The symmetrical architecture trap

Often when thinking about topics to write about I hesitate, as in retrospect what I’m saying seems obvious. But it’s very common to fall into simple patterns when you are in the thick of a project, doing something which the flaws only become apparent later when early chaos is over and you can think clearly.

One of these traps is symmetrical application architecture, making two similar components in your solution use the same architecture, even when they have different requirements.

A common example of this is when a web application will have a public facing external site and a more secure internal site for administration. On the surface these two components have similarities, they both serve HTML and need to access/persist data, so you may initially use the same architecture for them.

Symmetric architecture diagram

However, you soon realise the external site needs to handle much more traffic than the internal, and it’s data requirements are different (higher read or write, only needing access to specific data). You can resolve this by scaling the architecture, but it’s clunky.

Symmetric architecture with external load diagram

Then you realise the internal site has more security and auditing requirements. You can resolve with implementation changes but it would be neater to include additional layers or services.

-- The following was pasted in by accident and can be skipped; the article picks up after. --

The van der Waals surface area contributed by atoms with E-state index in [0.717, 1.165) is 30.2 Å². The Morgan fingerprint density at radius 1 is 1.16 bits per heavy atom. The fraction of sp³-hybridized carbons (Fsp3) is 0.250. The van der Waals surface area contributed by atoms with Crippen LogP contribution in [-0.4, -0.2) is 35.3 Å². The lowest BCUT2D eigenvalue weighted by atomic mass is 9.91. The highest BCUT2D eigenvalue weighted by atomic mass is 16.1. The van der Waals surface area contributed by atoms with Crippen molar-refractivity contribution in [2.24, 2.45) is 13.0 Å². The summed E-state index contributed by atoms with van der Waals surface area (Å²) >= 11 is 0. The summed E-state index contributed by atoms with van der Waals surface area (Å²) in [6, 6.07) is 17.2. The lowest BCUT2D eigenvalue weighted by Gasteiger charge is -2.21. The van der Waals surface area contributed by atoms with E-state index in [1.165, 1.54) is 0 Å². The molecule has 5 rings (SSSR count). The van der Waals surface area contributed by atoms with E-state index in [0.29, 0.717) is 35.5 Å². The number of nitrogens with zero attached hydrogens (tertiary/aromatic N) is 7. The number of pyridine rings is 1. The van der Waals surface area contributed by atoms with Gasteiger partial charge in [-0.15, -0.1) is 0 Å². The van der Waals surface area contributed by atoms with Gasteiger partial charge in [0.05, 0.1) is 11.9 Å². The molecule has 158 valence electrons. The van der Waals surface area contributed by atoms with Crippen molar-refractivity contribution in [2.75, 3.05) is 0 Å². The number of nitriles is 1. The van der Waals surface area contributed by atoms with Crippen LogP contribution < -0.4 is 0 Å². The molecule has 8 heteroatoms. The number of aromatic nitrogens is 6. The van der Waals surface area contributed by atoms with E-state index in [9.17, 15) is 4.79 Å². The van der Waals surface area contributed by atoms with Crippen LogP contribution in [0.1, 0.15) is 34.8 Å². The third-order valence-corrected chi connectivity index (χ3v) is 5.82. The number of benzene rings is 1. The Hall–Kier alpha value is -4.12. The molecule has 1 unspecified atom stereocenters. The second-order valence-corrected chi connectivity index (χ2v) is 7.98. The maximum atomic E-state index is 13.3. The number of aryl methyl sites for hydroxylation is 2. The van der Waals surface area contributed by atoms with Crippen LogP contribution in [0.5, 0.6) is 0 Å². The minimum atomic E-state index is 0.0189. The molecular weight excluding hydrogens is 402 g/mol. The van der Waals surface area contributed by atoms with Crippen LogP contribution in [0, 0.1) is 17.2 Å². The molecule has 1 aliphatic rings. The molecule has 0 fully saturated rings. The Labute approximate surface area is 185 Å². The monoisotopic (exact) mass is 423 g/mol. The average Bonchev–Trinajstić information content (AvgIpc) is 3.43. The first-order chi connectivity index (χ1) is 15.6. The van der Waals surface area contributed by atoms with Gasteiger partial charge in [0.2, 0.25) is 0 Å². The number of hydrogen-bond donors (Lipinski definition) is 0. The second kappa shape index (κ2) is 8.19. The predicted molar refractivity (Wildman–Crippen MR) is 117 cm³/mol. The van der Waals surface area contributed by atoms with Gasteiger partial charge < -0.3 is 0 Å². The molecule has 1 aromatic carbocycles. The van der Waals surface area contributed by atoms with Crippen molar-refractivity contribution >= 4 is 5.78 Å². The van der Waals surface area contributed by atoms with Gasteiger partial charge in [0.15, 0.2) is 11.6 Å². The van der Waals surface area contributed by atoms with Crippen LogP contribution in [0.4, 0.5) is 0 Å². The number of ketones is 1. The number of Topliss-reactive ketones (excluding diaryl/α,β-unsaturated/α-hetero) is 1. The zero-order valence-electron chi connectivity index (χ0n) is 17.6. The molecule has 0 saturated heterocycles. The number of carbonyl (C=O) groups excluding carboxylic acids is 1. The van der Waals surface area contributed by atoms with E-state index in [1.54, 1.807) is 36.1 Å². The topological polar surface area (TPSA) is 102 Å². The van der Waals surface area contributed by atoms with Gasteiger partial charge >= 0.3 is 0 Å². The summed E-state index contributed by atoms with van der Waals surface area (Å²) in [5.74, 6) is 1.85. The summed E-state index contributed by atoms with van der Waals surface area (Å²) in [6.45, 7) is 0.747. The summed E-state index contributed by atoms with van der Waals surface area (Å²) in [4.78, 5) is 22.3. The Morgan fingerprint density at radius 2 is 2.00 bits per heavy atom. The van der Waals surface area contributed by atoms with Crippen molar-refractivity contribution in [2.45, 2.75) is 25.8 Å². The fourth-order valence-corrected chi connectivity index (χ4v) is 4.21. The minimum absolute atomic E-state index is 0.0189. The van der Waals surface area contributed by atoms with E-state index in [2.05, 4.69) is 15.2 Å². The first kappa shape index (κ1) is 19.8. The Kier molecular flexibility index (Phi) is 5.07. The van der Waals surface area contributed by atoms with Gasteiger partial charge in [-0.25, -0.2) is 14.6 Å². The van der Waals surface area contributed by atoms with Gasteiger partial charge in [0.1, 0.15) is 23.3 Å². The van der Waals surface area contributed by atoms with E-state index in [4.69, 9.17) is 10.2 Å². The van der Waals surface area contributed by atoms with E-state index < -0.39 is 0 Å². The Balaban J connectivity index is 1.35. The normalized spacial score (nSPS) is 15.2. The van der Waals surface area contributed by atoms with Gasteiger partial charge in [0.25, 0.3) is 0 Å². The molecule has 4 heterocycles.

Symmetric architecture with internal audit security diagram

The symmetry of the architecture becomes a conceptual barrier to change, changing either one appears to be introducing more complexity but in reality the implementations are diverging anyway due to their different circumstances. Looking at them individually and at how they will be hosted on less abstract infrastructure diagrams can help. Could be your external and internal sites don’t need the same data store or layers, and changing them could save resources and simplify implementation.

Asymmetric architecture diagram

Embracing asymmetry in your architecture early can help you break out of this mindset and prevent you hitting problems later when your implementation work arounds start to creak.

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Microservice authentication and authorisation

Below is a sequence diagram describing a common pattern for handling authentication and authorisation in a microservice solution, where you have a number of small web services interconnected and don’t want them all having to implement  authentication and authorisation individually, just to be simple services focused on their job.

Microservice authentication and authorisation seq

Using this pattern you can have any number of business microservices, all using the authentication automatically and calling the same authorisation service when necessary, making them simpler to implement and re-using the services easier.

You can go a step further and put the authorisation checks in the reverse proxy against each service endpoint but this requires the reverse proxy to know the actions/permissions of each service, plus it’s likely your services permissions will be dynamic based on execution.

Nginx with lua scripts are a good way of implementing the smart reverse proxy, below are some links about this.